MR CRANE: During my time there, they built a new extension for a girl's school, which was upstairs. But apart from that, it is just the same as when I was there.

DR LOWER: And when did it stop being used as a school?

MR CRANE: Only a few years ago, when they built the new school up at Kingshill. (in 1962 - ed.)

DR LOWERY: What about the old grammar school, up at the top of Musley Hill, that is now Musley Infants? When was that operating as a grammar school?

MR SUCKLING: It was operating up to 1905, so I am told by people older than myself. It was built in 1857 and it was altered in, I think, 1887 and extended. I think it was closed as a grammar school - so I am told by people older than me, such as Bill Pavey up at Musley. When he moved to Ware, that school was empty and that was 1905.

DR MAY: So up to 1905, it was a secondary school.

MR SUCKLING: Yes,it was a central school, taking the senior pupils from all the schools in Ware.

DR LOWERY: So the grammar school then moved down to Scott's House at Amwell End, did it?

DR MAY: No, that was Ware Grammar School for Girls which started in 1906, when the boys went to Hertford. I attended the kindergarten section of Ware Grammar School until 1916.

MR SUCKLING: Ware Grammar School many years ago used to be at Churchgate. Do you remember Everards' and Jimmy Davy, who had the plumbers' business? Well there. And I believe there was a builder there prior to that. Where the [Text Box: FOur,ID t R.5] telephone exchange is now.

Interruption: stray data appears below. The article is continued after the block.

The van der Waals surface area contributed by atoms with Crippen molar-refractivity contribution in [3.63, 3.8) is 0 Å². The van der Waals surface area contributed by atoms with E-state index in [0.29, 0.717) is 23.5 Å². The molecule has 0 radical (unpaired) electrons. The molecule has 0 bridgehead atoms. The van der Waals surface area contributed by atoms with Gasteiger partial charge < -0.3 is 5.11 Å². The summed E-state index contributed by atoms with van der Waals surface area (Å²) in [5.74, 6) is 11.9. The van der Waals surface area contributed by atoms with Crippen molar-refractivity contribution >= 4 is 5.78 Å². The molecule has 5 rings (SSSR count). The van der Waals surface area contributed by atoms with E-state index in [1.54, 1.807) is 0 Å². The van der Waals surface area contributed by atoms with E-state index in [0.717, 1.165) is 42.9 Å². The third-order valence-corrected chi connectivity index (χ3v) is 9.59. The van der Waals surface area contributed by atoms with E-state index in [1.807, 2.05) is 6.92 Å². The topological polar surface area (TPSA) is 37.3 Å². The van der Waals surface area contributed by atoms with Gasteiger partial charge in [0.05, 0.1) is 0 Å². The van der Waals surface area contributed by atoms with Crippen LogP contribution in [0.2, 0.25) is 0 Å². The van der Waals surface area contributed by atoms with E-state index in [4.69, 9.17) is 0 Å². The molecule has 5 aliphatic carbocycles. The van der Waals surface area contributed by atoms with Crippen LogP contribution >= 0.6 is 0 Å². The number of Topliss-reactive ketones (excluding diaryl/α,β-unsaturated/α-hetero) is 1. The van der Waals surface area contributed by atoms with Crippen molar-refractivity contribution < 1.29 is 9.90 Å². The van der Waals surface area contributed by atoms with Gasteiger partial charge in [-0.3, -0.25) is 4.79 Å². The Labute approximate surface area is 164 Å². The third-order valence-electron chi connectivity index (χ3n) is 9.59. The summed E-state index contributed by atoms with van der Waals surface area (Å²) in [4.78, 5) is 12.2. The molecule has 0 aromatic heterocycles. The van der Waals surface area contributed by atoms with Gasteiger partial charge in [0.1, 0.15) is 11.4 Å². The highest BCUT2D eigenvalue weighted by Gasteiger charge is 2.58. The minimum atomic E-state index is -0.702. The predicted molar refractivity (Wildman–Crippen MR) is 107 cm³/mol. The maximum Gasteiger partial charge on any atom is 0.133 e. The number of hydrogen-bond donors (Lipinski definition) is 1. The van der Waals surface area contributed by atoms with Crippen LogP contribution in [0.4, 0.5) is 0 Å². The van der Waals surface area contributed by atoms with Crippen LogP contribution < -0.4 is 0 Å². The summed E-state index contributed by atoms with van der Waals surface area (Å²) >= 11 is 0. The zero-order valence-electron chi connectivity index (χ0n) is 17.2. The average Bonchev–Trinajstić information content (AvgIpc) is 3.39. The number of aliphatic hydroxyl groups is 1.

DR MAY: Churchgate - Jaggs and Edwards, you mean?

MR SUCKLING: No, just opposite to Jaggs and Edwards (which was a famous Ware bakery - ed.)

DR MAY: I wondered if we would see tonight a picture of the forge, that used to be just along there.

MR CRANE: That was on the corner of Church Street, opposite the War Memorial.

DR MAY: There was the police station, next door.

MRS RHONA HUGGINS: No, it wasn't next door. The police station was a little further up Church Street.

DR LOWERY: Yes, the police station was just round the back of the forge. But was that the only forge in Ware?


DR LOWERY: But people talk about that as the forge.

MR. CRANE: Well, that was the most public one. There were about six forges in Ware.

MR SUCKLING: Jim Copse's was one.

MR. CRANE: Yes , Wells's Goodfellows', old Charlie Berry down in Bowling Road next door to where this lady (Mrs Huggins) lives.

DR MAY: Obviously, the forges were the predecessors of the modern garages, because you had to shoe the horses and now you change the tyres.

DR LOWERY: One of the interesting things about Ware is that it looks as if it is Ware in the valley and Musley on top of the hill. How much was that a division, or did the two really merge together ?

MR CRANE: Before the First World War, there was not a lot up at Musley. Those first homes, the council houses, just by the grammar school, as you call it, were built in 1926. There are sixteen houses there. And where those council houses are built, there used to be Allenbury's cricket field.

MR SUCKLING: And during the First War, they had the horses of the yeomanry there.

MR CRANE: Yes, the Northumberland Yeomanry were up there.

DR LOWE RY: So, if Allenbury's had their cricket ground up there at Musley, what went on in this area down here, where Allenbury's - or now Glaxo's have their sports field now?